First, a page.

After watching the Toronto Maple Leafs trade for Jonathan Bernier during the offseason there had to be a tinge of doubt and confusion that crept into James Reimer‘s head. After all why would a team that just returned to the playoffs for the first time in seven seasons on the back of Reimer go out and try to find his replacement, especially when he is only 25 years old, if they did not want to replace him?
But despite this blatant shot from the Maple Leafs about their visions of whether or not Reimer could be a starting goaltender for the foreseeable future he still fought his way into a role as the co-starter with Bernier during the preseason. In fact Reimer not only stood up to the ability of Bernier but outplayed him by such a large margin that he was given the starting nod on opening night.
This decision seemed to be a recognition from Maple Leafs head coach Randy Carlyle that the benefit of the team could not be ignored in the name of making the franchise’s upper management look better.
Carlyle’s decision paid off in a big way as Reimer stopped 34-of-37 shots and earned the game’s number one star in a 4-3 victory over the Montreal Canadiens. Not only did his statistics look good, though, as Reimer was in complete control of the game, even as 100 penalty minutes were doled out and the Bell Centre maintained a raucous atmosphere. It may not have been the perfect game, but when the Maple Leafs needed a big save or to get a faceoff so that a change of lines could be made Reimer always made it happen. In the end this ability to do whatever was necessary to keep his team in the game when they most needed it was what earned Reimer the spot as the Maple Leafs starter last season and earned them their first win of the 2013-14 season.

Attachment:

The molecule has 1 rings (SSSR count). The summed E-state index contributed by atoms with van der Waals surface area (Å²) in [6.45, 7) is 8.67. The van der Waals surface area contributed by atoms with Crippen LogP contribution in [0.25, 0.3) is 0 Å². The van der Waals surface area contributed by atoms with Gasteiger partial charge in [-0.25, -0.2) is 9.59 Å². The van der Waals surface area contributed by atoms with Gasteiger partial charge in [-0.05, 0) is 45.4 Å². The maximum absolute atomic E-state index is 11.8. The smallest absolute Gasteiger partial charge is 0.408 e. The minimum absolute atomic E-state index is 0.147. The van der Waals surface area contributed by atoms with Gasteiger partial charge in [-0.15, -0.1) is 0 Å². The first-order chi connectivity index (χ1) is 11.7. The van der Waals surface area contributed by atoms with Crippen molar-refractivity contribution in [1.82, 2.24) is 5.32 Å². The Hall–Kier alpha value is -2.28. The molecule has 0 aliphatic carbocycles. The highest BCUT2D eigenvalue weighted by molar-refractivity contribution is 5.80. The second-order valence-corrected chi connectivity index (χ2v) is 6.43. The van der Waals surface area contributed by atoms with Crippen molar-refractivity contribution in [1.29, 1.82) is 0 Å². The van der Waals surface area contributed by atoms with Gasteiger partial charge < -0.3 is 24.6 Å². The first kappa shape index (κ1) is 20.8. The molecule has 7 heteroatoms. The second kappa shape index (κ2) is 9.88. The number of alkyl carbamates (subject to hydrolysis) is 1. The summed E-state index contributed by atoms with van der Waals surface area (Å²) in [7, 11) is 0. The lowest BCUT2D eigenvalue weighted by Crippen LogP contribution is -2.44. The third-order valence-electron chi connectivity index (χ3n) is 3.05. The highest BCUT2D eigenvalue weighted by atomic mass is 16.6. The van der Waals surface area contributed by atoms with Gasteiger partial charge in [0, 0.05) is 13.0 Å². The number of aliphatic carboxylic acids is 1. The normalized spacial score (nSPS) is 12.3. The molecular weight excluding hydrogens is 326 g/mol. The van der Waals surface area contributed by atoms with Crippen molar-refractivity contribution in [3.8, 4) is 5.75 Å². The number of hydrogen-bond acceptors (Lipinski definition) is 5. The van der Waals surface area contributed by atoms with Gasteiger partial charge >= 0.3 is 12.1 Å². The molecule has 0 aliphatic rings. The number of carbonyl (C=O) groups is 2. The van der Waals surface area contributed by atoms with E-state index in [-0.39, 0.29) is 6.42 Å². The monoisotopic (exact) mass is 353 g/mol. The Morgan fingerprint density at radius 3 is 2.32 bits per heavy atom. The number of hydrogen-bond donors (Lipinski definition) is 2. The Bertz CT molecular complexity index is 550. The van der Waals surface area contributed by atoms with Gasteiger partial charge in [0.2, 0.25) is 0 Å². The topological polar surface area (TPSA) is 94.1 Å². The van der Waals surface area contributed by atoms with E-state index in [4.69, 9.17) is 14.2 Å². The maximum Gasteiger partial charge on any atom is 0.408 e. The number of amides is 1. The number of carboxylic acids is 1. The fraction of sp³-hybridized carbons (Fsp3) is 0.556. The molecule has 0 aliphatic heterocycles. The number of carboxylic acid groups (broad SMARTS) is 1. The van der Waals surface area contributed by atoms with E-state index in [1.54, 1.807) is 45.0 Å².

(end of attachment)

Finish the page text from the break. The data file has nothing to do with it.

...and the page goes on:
This type of showing was a clear shot from Reimer that his 2012-13 season, when he went 19-8-5 with a 2.46 GAA and .924 SV%, was not a fluke. Furthermore, it showed he is not rattled from the Maple Leafs’ collapse in the playoffs at the hands of the Boston Bruins, which likely would have derailed the morale of many young goaltenders for a lengthy period.
Each of these factors should continue to instill the confidence in Carlyle that going with the man who got him into the playoffs in 2012-13 is still the man of the future, even if it does make the Maple Leafs’ trade for Bernier look useless.